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Dear Joe Research on early MFL learning/bilingualism

Discussion in 'Modern foreign languages' started by pibydd, Feb 15, 2011.

  1. pibydd

    pibydd New commenter

    I work in an English medium school in Wales so we are using incidental Welsh and teaching Welsh second language from reception onwards. Without wanting to be rude I think a lot of our parents and probably some staff don't really see the value of this which rubs off on the children.(The children will not be fluent by the are 16 and will almost certainly never try to speak it to a native - the perils of bilingualism.)
    I have always believed that being exposed to a "foreign" language from an early age and being encouraged to think bilingually develops the brain and makes any language learning at a later date easier. I'm doing an action research in trying to increase our bilingual approach in school as a way to improving our oracy at the end of KS2.
    I do a French week and Spanish week using 2simple's software and the children love it and really seem to pick up the words and remember them but never get that buzz from Welsh no matter how jazzy I make the lessons. I often wonder if the success in French and Spanish is due to learning Welsh from an early age or if the difficulty with Welsh is that the children have been exposed too soon/in the wrong way.
    I would be interested in any comments people have and would be grateful if I could be pointed in the direction of some papers/research that deal with this.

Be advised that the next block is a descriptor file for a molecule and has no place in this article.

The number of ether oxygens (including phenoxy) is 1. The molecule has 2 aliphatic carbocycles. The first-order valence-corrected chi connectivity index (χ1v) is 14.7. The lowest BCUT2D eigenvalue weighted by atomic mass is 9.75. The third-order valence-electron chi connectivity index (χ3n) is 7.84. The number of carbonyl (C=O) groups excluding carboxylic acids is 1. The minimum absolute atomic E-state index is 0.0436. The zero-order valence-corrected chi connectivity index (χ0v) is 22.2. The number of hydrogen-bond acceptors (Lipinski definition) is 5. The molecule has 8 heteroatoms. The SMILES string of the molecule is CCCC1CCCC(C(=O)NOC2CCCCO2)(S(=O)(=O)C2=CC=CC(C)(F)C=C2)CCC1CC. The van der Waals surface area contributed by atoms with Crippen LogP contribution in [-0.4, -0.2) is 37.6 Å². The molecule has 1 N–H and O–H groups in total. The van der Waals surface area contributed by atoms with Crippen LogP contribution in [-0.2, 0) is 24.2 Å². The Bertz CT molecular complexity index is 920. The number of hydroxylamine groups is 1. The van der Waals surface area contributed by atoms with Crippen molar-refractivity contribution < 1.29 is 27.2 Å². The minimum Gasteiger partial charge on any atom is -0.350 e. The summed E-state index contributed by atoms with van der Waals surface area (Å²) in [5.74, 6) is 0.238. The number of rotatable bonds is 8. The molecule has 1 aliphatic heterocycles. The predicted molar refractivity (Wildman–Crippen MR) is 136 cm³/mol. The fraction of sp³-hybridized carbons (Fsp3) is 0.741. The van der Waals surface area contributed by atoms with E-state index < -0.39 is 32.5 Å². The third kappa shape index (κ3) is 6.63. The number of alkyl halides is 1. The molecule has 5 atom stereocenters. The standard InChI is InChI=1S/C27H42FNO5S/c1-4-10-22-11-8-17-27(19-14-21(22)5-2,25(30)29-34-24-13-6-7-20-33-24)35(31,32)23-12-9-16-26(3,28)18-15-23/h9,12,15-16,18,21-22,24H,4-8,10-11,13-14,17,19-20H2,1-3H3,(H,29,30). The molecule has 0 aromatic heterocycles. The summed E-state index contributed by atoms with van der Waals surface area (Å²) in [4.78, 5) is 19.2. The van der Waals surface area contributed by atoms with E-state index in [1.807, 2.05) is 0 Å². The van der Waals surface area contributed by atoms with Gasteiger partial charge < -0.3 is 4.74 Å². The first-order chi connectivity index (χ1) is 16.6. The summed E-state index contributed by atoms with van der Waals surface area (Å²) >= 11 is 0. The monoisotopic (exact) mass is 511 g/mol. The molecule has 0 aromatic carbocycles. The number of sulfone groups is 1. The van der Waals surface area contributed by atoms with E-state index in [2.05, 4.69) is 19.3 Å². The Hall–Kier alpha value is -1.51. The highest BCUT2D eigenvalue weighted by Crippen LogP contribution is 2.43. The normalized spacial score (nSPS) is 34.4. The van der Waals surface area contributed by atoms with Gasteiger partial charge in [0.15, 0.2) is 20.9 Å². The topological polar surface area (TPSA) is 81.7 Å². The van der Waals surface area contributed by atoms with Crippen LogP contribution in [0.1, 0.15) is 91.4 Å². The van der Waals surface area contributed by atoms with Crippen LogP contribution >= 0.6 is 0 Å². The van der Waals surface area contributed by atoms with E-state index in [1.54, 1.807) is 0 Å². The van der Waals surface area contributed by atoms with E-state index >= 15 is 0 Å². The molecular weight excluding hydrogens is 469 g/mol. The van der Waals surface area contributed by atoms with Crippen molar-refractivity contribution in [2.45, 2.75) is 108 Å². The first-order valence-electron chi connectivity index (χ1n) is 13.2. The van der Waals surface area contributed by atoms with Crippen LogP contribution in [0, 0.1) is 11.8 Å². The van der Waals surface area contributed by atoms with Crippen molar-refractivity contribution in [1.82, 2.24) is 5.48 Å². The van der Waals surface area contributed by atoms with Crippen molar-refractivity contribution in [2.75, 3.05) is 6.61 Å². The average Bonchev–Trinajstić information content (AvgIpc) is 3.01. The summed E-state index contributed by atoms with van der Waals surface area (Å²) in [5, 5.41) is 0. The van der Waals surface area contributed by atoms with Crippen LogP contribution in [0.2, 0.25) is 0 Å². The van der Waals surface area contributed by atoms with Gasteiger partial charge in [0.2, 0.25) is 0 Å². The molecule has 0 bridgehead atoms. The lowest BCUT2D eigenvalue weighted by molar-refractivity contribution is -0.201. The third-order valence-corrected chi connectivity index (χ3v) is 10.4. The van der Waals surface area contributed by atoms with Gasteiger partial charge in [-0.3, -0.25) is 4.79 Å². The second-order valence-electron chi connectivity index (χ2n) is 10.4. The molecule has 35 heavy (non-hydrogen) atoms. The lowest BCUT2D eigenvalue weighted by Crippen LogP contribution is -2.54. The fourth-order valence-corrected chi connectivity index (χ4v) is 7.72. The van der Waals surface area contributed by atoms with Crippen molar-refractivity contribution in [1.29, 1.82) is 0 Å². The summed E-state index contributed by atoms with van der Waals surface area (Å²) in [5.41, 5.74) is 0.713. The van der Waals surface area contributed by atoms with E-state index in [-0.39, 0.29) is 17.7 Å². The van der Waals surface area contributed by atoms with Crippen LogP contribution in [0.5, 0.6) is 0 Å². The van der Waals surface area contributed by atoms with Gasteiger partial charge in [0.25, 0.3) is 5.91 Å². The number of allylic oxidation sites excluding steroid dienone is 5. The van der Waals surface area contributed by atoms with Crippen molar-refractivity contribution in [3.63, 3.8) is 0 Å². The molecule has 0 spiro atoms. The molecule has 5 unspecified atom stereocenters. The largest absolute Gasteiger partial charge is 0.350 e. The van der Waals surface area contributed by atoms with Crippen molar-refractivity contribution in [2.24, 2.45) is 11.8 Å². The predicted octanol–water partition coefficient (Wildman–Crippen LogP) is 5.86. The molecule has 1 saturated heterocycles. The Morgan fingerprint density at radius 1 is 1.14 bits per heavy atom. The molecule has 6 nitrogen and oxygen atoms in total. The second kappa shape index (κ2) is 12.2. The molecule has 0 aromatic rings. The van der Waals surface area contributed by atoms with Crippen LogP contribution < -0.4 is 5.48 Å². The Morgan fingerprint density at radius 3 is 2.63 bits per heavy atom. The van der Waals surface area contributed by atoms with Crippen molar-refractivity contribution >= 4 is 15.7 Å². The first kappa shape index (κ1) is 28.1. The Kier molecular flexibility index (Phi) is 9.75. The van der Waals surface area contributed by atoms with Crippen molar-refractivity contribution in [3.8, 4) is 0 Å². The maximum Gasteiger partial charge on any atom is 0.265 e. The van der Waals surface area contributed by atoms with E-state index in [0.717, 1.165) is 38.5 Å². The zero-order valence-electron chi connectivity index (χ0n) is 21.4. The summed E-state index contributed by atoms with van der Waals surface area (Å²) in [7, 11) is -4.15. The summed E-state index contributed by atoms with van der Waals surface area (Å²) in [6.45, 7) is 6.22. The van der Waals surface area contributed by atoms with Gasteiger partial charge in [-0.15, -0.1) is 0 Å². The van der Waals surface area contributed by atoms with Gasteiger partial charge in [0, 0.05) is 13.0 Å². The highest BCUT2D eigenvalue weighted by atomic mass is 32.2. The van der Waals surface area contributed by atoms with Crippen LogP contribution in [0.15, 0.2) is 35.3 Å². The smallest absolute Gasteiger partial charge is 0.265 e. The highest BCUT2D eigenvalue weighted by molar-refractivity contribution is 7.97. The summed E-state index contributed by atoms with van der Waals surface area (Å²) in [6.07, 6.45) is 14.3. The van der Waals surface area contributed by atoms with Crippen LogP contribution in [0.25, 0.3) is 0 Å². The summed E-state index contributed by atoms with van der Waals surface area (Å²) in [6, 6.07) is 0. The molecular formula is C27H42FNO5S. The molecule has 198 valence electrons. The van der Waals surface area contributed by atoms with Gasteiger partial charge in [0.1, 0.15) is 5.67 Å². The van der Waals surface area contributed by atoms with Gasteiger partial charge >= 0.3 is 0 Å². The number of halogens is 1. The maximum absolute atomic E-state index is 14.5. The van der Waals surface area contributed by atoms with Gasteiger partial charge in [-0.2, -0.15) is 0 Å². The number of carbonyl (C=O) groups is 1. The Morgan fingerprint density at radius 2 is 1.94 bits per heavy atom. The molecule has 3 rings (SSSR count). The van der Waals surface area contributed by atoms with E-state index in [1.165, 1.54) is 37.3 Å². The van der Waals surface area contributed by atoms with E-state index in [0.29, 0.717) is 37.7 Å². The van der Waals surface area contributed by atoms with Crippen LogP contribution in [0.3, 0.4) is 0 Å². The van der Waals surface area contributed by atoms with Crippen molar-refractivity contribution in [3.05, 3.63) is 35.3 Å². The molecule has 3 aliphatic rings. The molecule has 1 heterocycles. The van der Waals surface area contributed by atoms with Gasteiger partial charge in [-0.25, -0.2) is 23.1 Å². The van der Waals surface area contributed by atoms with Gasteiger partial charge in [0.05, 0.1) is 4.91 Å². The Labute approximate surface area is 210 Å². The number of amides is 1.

2. pibydd

    pibydd New commenter

    Hoping for a response, please.

  3. dalej

    dalej New commenter

    I'm still making enquiries and will get back to you about this.
  4. dalej

    dalej New commenter

    Hi, having done a little research, it seems ESRC Centre for Research on Bilingualism in Theory & Practice at Bangor University would be a good place to start
    Here are some other links about Welsh and English bilingualism too.
    Hope that helps.
    Best wishes

  5. pibydd

    pibydd New commenter

    Thank you very much. I will follow these links up.
  6. Jessaki

    Jessaki Occasional commenter

    From a personal point of view being bilingual does help you understand other languages. They can micking other languages much easier, but they only really benefit once they understand the grammar of one (or both).
    I was raised speaking German and English. I moved a lot and didn;t get the chance to learn a third language until I went to university. All my tutors claimed learning a new language would be really easy for me because I could speak German, but I found it really hard. They kept referring to grammatical terms that I couldn't apply in either language - I couldnt see the difference in English and German because I just knew how to speak them. Even during my German A level I never picked up any grammar, I just knew what words/endings to put in the gaps.
    Eventually the penny dropped and I began to understand what my tutors were talking about. Once I'd understood the grammatical terminology and how that applied to German in comparison to English it made learning other languages much much easier.
    Incidentally I am now a languages teacher and an advocate of grammar teaching. I often ask my EAL pupils to look for comparisons in their native languages when trying to explain German grammar, rather than just relying in English/German examples and it seems to work.


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